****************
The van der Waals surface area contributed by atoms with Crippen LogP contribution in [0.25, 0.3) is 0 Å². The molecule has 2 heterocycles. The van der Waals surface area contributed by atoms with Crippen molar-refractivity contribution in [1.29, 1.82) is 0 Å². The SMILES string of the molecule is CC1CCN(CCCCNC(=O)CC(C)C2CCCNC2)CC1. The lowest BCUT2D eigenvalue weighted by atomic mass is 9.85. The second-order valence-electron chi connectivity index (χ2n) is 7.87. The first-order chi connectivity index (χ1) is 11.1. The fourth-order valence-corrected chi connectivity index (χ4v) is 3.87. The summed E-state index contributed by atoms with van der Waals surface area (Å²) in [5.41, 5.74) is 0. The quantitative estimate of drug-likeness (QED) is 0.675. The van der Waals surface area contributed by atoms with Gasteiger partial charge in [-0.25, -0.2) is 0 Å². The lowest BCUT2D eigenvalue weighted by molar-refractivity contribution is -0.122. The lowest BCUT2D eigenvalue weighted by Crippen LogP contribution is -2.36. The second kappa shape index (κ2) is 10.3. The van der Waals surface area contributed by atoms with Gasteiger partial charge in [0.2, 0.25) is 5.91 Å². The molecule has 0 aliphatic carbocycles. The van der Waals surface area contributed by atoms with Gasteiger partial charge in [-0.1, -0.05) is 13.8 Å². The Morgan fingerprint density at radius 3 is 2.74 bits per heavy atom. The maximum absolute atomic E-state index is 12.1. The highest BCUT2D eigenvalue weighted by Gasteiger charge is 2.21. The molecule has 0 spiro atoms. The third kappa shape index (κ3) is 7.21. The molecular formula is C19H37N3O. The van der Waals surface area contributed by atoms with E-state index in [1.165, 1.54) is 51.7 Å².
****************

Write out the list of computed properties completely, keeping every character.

The van der Waals surface area contributed by atoms with Crippen LogP contribution in [0.25, 0.3) is 0 Å². The molecule has 2 heterocycles. The van der Waals surface area contributed by atoms with Crippen molar-refractivity contribution in [1.29, 1.82) is 0 Å². The SMILES string of the molecule is CC1CCN(CCCCNC(=O)CC(C)C2CCCNC2)CC1. The lowest BCUT2D eigenvalue weighted by atomic mass is 9.85. The second-order valence-electron chi connectivity index (χ2n) is 7.87. The first-order chi connectivity index (χ1) is 11.1. The fourth-order valence-corrected chi connectivity index (χ4v) is 3.87. The summed E-state index contributed by atoms with van der Waals surface area (Å²) in [5.41, 5.74) is 0. The quantitative estimate of drug-likeness (QED) is 0.675. The van der Waals surface area contributed by atoms with Gasteiger partial charge in [-0.25, -0.2) is 0 Å². The lowest BCUT2D eigenvalue weighted by molar-refractivity contribution is -0.122. The lowest BCUT2D eigenvalue weighted by Crippen LogP contribution is -2.36. The second kappa shape index (κ2) is 10.3. The van der Waals surface area contributed by atoms with Gasteiger partial charge in [0.2, 0.25) is 5.91 Å². The molecule has 0 aliphatic carbocycles. The van der Waals surface area contributed by atoms with Gasteiger partial charge in [-0.1, -0.05) is 13.8 Å². The Morgan fingerprint density at radius 3 is 2.74 bits per heavy atom. The maximum absolute atomic E-state index is 12.1. The highest BCUT2D eigenvalue weighted by Gasteiger charge is 2.21. The molecule has 0 spiro atoms. The third kappa shape index (κ3) is 7.21. The molecular formula is C19H37N3O. The van der Waals surface area contributed by atoms with E-state index in [1.165, 1.54) is 51.7 Å².